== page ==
Hidden Treasures: Traveling with Paul Theroux
When I left for a fourteen-month journey across Asia late in 2003, one of the books I carried in my pack was Paul Theroux’s Fresh Air Fiend: Travel Writings, an eclectic collection of essays he had penned in the 1980s and 90s.
I began reading the book in China and underlined what stood out, occasionally scribbling notes in the margins when my own thoughts churned. The book ranges wildly in theme and thought, and this is part of what I loved about it, why I even felt a sort of kinship with the author. In undertaking an overland journey across the world’s largest continent as I was now, one’s mood and mental meanderings were anything but in neat outline form.
Several months later while passing through Bangkok (with more than half my journey still ahead), I mailed the book back to the States to lighten my load. But before sending it off I jotted down in a notebook the passages I wanted to continue reflecting on. Here’s one example: “A landscape looks different when you know the name of things—and, conversely, can look exceedingly inhospitable and alien when it seems nameless. But there is a point where, when a place looks very strange, it is not an indication of its remoteness but simply a mark of your ignorance.”
Much of what I wrote in the notebook wasn’t particularly revelatory, but I liked how it was phrased, or I knew my own writing would benefit from considering these lines further. It is helpful, for instance, to let it soak into your brain that when you’re feeling far from the center of the world (e.g., when you’re stranded alone in a remote Tibetan village, feeling like a four-year-old whose been separated from his mom in a mall), you’re not actually on the edge of the world but are instead smack in the middle of the world (it just happens to be a middle in which you’re truly foreign). Sometimes just learning another person’s name—and having him or her learn yours—can release some of the pressure that builds when you feel utterly alone and alien in a place.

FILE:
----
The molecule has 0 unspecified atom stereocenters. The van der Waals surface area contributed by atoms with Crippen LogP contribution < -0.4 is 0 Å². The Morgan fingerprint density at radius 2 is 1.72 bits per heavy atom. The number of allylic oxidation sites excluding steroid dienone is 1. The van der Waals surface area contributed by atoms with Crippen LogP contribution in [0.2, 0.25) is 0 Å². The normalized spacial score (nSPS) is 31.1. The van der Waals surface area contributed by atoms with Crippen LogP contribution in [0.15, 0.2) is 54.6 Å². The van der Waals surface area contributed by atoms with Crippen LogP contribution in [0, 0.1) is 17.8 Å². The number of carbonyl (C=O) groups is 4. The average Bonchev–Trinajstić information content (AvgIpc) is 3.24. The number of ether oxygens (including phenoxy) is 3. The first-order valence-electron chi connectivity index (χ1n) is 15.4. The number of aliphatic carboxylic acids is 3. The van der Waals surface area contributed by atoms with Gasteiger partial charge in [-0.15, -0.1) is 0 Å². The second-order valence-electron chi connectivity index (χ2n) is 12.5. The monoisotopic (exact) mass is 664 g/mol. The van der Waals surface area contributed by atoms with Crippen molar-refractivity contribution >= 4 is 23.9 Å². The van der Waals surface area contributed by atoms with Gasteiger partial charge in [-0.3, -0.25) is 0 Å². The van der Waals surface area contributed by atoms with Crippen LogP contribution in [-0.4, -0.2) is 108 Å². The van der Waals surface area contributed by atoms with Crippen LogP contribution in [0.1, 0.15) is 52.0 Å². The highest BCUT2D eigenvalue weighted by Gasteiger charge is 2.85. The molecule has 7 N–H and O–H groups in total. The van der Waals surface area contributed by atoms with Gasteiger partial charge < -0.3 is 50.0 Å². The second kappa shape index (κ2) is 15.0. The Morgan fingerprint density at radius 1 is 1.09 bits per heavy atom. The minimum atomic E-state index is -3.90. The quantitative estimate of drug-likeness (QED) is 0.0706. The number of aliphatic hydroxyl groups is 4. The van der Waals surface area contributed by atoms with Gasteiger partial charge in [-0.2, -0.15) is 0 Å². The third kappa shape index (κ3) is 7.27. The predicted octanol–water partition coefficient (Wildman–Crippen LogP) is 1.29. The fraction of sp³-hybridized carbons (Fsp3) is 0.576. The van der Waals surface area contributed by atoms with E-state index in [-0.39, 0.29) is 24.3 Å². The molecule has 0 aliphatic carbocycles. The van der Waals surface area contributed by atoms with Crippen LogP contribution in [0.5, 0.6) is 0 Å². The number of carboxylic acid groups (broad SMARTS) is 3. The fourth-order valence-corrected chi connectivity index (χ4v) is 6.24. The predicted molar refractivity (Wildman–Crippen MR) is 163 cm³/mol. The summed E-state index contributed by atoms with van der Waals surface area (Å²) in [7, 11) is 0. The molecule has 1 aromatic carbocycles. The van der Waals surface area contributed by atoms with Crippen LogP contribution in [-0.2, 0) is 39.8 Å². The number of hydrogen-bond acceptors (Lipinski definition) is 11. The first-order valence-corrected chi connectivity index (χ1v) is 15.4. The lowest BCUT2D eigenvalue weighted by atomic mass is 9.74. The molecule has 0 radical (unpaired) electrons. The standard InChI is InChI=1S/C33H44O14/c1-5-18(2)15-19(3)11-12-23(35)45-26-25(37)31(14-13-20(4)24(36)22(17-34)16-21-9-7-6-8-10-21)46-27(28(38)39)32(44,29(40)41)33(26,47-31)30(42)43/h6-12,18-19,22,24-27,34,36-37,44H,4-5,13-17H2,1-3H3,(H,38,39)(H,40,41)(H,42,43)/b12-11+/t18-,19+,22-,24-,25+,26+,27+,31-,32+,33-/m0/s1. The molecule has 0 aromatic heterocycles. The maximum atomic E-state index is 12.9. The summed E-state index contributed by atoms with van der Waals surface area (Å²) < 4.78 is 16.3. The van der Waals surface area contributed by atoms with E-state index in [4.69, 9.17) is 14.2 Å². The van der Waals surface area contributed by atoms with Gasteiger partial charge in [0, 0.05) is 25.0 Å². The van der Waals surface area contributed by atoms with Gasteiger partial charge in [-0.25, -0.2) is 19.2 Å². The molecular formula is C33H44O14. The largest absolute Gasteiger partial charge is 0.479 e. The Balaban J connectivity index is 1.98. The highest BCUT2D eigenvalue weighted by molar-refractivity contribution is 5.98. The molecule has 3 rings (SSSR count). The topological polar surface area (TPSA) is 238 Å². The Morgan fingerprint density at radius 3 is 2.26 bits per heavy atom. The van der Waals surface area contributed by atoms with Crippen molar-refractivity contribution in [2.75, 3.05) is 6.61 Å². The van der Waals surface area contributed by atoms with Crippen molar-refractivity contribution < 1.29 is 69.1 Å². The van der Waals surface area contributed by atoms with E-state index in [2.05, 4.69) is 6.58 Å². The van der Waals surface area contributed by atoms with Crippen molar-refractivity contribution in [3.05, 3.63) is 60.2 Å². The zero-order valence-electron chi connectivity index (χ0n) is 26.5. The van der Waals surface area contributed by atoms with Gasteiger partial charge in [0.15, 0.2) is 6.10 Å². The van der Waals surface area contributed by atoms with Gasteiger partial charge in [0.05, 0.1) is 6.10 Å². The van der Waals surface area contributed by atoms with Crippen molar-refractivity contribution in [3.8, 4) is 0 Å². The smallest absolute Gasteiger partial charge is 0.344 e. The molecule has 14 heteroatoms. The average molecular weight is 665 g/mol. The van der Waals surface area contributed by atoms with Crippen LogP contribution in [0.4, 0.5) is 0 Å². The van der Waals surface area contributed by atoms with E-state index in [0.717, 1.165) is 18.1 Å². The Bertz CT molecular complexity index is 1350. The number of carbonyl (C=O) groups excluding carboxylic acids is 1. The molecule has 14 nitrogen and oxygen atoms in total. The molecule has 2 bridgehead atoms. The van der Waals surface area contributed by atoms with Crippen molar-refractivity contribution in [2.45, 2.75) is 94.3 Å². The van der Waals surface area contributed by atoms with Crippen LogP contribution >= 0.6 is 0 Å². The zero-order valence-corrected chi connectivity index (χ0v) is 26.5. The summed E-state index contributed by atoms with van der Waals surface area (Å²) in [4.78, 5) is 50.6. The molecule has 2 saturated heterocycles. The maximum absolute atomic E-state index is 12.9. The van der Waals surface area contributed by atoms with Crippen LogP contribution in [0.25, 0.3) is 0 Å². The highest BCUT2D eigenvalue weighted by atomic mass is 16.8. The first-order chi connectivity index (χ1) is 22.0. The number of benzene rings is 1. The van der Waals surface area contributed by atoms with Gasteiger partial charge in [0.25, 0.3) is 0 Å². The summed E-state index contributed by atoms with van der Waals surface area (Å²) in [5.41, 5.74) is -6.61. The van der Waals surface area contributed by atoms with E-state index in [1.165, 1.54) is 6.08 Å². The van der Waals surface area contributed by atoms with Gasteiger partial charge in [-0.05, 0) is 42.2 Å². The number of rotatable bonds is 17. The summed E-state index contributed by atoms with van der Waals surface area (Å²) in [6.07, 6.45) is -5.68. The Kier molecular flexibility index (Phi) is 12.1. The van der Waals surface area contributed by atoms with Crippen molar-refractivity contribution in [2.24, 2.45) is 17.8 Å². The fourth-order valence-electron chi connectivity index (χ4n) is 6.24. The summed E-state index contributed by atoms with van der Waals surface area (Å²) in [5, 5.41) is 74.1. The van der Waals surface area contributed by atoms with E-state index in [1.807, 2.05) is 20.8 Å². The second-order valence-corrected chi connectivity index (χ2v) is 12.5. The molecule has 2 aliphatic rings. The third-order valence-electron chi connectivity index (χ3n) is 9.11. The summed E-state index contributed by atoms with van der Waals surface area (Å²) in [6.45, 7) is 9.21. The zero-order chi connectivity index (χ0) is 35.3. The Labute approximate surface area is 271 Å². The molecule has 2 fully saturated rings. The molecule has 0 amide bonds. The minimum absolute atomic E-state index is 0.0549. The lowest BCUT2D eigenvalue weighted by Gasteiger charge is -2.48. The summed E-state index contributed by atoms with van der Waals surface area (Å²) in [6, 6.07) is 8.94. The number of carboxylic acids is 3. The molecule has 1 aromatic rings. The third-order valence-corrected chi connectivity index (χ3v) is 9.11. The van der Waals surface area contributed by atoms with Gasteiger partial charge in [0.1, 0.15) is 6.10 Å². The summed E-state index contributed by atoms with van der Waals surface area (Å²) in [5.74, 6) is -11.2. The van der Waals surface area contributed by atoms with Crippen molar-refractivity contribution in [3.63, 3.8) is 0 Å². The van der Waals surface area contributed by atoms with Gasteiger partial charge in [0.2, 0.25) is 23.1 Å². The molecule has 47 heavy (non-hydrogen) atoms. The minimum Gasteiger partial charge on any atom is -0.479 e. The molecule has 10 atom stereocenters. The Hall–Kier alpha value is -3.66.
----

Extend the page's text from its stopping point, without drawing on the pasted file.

On the Chinese side of the Red River, looking toward Vietnam
Here are several more book excerpts, with my brief commentary in italics:
• “The loneliness of a long-distance writer concerns me, because writing a book is a daunting task requiring time, silence, and space.” I loved this. I was in Asia to write a book, and Theroux, who was a complete stranger, knew what I was going through. Thus the kinship.
• “Connection has made people arrogant, impatient, hasty, and presumptuous….In many ways connection has been disastrous. We have confused information (of which there is too much) with ideas (of which there are too few). I found out much more about the world and myself by being unconnected.” Ah, something I’m still pondering today—what actually is “connection”?
• “There are New Yorkers who think nothing of traveling to Tierra del Fuego but who would not set foot in certain parts of New York City.” An irony of travel: many of us venture to far flung venues but avoid certain places close to home.
• “Another thing I did not know at the time was that every trip has a historical dimension. Not long after I traveled through these countries, they underwent political changes.” True. Since my trip ended in late 2004, a tsunami devastated part of Sumatra and hastened the end of a civil war; two hotels I visited in Pakistan were hit by suicide bombers, and the Swat Valley, where I saw persimmons grow, became a battleground between Taliban and Pakistani troops; Russia and Georgia fought a war and jets bombed buildings near the coffee shop where I ate lunch. And so on. One of the clearest things I took away from my fourteen months in Asia was that, when a person travels, he travels not just through a place but also through a fleeting period in time.
Coffee Shop in Gori, Georgia
Joel Carillet, chief editor of wanderingeducators.com, is a freelance writer and photographer based in Tennessee. He is the author of 30 Reasons to Travel: Photographs and Reflections from Southeast Asia. To learn more about him, or to follow his weekly photoblog, visit www.joelcarillet.com.